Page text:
... the capacity to exercise... all such powers in or over or in respect of property as might have been exercised by the debtor for his own benefit at the commencement of the bankruptcy, or at any time previous to his discharge.

The trustee in bankruptcy will therefore be able to exercise a power of revocation that is vested in the settlor, and so cause the trust assets to fall into the bankrupt's estate. However, the obvious disadvantage to the settlor's creditor of proceeding in this way is that they will have to share the proceeds pari passu with the settlor's other unsecured creditors.


The Cayman Islands courts have recently examined whether a judgment creditor – Tasarruf Mevduati Sigorta Fonu (TMSF) – could enforce its money judgment against a settlor of two Cayman Islands trusts – Mr Demirel – by appointing a receiver by way of equitable execution over a power of revocation vested in Mr Demirel, with a view to the receiver executing the power of revocation and paying the proceeds to TMSF. If this remedy were available it would mean that a judgment creditor of a settlor may be able to achieve a similar result to that achievable by a trustee in bankruptcy, but without having to share the proceeds with other unsecured creditors of the settlor.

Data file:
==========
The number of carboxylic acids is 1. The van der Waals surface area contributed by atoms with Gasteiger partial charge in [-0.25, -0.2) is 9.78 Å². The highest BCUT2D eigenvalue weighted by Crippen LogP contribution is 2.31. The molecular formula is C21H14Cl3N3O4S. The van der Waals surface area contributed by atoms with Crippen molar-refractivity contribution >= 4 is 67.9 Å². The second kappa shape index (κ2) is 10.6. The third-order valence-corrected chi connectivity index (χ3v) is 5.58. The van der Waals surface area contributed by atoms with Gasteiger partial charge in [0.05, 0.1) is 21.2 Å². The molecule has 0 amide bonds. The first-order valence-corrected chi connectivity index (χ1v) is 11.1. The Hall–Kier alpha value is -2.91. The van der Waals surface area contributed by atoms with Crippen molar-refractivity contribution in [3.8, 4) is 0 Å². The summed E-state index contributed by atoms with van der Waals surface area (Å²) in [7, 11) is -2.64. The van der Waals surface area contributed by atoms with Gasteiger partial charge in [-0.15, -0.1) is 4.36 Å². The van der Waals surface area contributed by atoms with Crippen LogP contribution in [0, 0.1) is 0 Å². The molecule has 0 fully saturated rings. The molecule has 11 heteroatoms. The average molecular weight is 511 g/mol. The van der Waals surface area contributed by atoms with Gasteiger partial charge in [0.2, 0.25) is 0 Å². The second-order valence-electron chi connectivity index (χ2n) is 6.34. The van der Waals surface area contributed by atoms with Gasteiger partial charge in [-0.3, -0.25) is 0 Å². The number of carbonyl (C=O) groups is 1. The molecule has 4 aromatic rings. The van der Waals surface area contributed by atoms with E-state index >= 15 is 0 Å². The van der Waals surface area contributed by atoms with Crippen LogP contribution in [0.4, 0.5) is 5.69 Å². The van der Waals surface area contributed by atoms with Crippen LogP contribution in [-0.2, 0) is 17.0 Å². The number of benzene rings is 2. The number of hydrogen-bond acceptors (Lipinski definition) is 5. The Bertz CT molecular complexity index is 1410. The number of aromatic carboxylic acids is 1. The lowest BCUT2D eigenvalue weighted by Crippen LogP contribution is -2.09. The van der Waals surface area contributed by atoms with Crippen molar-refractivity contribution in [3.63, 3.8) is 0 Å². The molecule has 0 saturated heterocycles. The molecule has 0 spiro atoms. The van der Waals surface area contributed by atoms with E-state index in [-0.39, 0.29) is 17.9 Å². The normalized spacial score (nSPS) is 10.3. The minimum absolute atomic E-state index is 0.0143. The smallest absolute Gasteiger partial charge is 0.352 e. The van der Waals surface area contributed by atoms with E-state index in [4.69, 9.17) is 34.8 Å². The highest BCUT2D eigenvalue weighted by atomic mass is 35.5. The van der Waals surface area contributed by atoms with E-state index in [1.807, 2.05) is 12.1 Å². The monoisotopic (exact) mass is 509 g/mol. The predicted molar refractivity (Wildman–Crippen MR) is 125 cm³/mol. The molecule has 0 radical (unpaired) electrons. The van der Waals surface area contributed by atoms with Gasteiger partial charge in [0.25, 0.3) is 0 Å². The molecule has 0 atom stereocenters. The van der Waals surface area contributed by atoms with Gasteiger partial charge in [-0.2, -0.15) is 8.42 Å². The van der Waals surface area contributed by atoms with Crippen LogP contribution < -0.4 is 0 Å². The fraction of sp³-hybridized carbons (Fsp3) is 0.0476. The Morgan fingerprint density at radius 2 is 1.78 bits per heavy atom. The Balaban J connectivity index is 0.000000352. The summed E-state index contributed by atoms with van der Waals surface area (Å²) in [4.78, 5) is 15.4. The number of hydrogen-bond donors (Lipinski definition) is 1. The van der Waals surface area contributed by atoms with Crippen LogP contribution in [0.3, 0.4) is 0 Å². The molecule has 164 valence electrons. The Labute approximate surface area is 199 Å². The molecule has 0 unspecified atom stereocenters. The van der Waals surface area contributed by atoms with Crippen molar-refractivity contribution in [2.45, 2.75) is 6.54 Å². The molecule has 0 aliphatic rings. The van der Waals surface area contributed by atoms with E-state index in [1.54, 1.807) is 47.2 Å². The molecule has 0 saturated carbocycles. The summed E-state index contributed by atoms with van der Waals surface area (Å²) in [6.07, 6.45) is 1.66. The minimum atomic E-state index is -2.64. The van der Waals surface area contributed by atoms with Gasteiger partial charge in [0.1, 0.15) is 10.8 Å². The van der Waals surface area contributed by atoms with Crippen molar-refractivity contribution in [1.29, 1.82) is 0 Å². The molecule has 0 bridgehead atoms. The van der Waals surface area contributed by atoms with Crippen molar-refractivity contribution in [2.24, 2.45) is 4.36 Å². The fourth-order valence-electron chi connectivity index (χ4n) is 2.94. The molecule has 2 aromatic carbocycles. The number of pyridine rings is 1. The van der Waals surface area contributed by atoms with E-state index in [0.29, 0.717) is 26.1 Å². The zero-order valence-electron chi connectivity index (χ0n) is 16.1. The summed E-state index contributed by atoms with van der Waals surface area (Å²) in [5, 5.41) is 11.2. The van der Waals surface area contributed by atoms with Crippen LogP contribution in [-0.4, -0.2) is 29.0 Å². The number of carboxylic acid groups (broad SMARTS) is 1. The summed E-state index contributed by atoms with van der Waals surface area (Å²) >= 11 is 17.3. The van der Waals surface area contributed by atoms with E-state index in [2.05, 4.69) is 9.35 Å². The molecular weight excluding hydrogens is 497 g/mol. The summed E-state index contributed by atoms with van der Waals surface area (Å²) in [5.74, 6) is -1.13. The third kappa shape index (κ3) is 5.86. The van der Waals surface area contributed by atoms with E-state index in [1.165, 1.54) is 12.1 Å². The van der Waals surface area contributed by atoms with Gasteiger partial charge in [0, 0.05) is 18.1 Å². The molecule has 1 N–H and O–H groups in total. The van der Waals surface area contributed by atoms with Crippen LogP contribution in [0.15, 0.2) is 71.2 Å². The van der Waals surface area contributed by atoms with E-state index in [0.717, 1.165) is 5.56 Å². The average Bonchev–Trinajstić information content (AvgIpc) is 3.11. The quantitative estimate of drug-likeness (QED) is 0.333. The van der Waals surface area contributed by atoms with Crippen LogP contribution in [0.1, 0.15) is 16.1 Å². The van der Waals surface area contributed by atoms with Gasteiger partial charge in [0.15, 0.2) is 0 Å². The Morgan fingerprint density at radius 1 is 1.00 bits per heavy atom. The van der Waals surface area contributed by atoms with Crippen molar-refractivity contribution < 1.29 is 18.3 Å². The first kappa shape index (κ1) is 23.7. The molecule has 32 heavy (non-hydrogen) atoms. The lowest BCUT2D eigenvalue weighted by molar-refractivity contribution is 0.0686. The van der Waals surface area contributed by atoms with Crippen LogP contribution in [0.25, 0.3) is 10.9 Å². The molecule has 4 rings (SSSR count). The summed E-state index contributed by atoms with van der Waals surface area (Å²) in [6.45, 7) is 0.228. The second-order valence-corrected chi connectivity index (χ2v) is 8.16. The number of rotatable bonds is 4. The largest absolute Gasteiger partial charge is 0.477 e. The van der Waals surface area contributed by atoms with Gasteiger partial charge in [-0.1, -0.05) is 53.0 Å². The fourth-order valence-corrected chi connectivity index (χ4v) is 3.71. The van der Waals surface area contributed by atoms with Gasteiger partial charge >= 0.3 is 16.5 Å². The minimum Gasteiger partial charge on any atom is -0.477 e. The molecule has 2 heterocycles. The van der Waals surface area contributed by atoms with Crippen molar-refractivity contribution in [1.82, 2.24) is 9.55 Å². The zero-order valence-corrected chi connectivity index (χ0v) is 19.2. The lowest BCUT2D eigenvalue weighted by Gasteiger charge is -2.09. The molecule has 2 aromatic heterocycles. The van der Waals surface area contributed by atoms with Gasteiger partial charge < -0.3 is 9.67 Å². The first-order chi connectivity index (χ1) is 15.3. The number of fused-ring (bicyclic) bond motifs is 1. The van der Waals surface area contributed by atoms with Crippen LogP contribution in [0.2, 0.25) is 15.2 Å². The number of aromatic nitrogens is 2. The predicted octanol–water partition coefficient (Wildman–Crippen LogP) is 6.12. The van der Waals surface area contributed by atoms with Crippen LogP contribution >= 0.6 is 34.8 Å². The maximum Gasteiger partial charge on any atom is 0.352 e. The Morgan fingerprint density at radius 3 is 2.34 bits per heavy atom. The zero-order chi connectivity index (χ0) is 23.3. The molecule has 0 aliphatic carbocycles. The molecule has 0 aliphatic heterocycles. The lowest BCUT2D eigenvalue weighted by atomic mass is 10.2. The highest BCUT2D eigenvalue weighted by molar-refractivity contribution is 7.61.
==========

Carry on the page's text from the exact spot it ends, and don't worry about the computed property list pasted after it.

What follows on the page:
The background was as follows. From 1997 to 1999 Mr Demirel settled substantial assets on Cayman Islands trusts. The assets of the trusts now comprise US$27m. The trustee in each case is Merrill Lynch Bank and Trust Company (Cayman) Ltd. Each trust deed reserves to Mr Demirel a power to revoke the trusts (the terms of which are fairly typical). The powers are personal to Mr Demirel.